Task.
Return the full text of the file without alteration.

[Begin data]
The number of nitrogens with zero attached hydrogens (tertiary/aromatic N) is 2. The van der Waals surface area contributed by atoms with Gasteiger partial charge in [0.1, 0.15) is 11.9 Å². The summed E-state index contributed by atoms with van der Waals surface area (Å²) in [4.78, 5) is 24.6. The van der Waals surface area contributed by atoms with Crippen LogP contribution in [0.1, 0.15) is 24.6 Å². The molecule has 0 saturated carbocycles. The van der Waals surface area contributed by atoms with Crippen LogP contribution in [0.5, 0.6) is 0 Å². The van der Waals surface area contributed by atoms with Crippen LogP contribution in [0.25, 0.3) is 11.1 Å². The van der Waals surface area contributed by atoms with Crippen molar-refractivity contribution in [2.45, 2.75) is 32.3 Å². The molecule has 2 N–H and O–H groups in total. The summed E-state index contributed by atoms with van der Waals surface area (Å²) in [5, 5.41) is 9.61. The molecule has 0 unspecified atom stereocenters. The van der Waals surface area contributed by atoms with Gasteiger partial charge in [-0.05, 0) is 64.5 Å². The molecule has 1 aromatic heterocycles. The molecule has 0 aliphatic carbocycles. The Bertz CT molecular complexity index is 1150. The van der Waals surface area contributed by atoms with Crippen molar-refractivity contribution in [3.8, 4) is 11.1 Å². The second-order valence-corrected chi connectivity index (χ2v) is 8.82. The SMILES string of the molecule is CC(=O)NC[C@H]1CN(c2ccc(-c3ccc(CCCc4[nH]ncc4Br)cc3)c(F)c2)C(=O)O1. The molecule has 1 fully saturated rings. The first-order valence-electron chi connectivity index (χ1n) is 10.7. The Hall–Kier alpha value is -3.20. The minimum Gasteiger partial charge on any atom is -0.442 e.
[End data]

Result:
The number of nitrogens with zero attached hydrogens (tertiary/aromatic N) is 2. The van der Waals surface area contributed by atoms with Gasteiger partial charge in [0.1, 0.15) is 11.9 Å². The summed E-state index contributed by atoms with van der Waals surface area (Å²) in [4.78, 5) is 24.6. The van der Waals surface area contributed by atoms with Crippen LogP contribution in [0.1, 0.15) is 24.6 Å². The molecule has 0 saturated carbocycles. The van der Waals surface area contributed by atoms with Crippen LogP contribution in [0.5, 0.6) is 0 Å². The van der Waals surface area contributed by atoms with Crippen LogP contribution in [0.25, 0.3) is 11.1 Å². The van der Waals surface area contributed by atoms with Crippen molar-refractivity contribution in [2.45, 2.75) is 32.3 Å². The molecule has 2 N–H and O–H groups in total. The summed E-state index contributed by atoms with van der Waals surface area (Å²) in [5, 5.41) is 9.61. The molecule has 0 unspecified atom stereocenters. The van der Waals surface area contributed by atoms with Gasteiger partial charge in [-0.05, 0) is 64.5 Å². The molecule has 1 aromatic heterocycles. The molecule has 0 aliphatic carbocycles. The Bertz CT molecular complexity index is 1150. The van der Waals surface area contributed by atoms with Crippen molar-refractivity contribution in [3.8, 4) is 11.1 Å². The second-order valence-corrected chi connectivity index (χ2v) is 8.82. The SMILES string of the molecule is CC(=O)NC[C@H]1CN(c2ccc(-c3ccc(CCCc4[nH]ncc4Br)cc3)c(F)c2)C(=O)O1. The molecule has 1 fully saturated rings. The first-order valence-electron chi connectivity index (χ1n) is 10.7. The Hall–Kier alpha value is -3.20. The minimum Gasteiger partial charge on any atom is -0.442 e.